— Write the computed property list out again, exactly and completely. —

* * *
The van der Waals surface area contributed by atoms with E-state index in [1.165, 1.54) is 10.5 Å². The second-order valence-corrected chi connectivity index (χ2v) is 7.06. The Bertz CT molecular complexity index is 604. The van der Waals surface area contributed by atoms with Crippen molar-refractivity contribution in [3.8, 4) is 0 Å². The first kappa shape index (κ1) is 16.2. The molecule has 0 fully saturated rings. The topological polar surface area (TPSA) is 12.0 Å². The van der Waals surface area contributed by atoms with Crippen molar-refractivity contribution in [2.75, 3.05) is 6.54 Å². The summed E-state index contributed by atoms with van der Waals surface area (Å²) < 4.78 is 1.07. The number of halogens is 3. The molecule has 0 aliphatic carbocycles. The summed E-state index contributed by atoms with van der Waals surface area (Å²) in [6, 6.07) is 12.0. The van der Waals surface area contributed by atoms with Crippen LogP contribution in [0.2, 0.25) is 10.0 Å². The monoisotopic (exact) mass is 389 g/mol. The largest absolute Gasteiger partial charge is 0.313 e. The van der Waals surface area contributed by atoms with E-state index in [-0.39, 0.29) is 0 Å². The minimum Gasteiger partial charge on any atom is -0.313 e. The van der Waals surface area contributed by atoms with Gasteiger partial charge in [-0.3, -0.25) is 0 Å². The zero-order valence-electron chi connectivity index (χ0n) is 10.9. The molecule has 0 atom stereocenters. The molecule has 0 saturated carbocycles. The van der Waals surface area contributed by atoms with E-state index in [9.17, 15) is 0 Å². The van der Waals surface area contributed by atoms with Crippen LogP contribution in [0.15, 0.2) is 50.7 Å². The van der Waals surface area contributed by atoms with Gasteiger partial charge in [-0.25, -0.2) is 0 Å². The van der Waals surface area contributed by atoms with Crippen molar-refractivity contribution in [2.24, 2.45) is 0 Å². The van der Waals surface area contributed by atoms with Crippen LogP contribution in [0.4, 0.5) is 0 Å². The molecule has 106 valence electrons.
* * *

The van der Waals surface area contributed by atoms with E-state index in [1.165, 1.54) is 10.5 Å². The second-order valence-corrected chi connectivity index (χ2v) is 7.06. The Bertz CT molecular complexity index is 604. The van der Waals surface area contributed by atoms with Crippen molar-refractivity contribution in [3.8, 4) is 0 Å². The first kappa shape index (κ1) is 16.2. The molecule has 0 fully saturated rings. The topological polar surface area (TPSA) is 12.0 Å². The van der Waals surface area contributed by atoms with Crippen molar-refractivity contribution in [2.75, 3.05) is 6.54 Å². The summed E-state index contributed by atoms with van der Waals surface area (Å²) < 4.78 is 1.07. The number of halogens is 3. The molecule has 0 aliphatic carbocycles. The summed E-state index contributed by atoms with van der Waals surface area (Å²) in [6, 6.07) is 12.0. The van der Waals surface area contributed by atoms with Crippen LogP contribution in [0.2, 0.25) is 10.0 Å². The monoisotopic (exact) mass is 389 g/mol. The largest absolute Gasteiger partial charge is 0.313 e. The van der Waals surface area contributed by atoms with E-state index in [-0.39, 0.29) is 0 Å². The minimum Gasteiger partial charge on any atom is -0.313 e. The van der Waals surface area contributed by atoms with Gasteiger partial charge in [-0.3, -0.25) is 0 Å². The zero-order valence-electron chi connectivity index (χ0n) is 10.9. The molecule has 0 atom stereocenters. The molecule has 0 saturated carbocycles. The van der Waals surface area contributed by atoms with E-state index in [9.17, 15) is 0 Å². The van der Waals surface area contributed by atoms with Crippen LogP contribution in [0.15, 0.2) is 50.7 Å². The van der Waals surface area contributed by atoms with Gasteiger partial charge in [-0.25, -0.2) is 0 Å². The van der Waals surface area contributed by atoms with Crippen molar-refractivity contribution in [2.24, 2.45) is 0 Å². The van der Waals surface area contributed by atoms with Crippen LogP contribution in [0.4, 0.5) is 0 Å². The molecule has 106 valence electrons.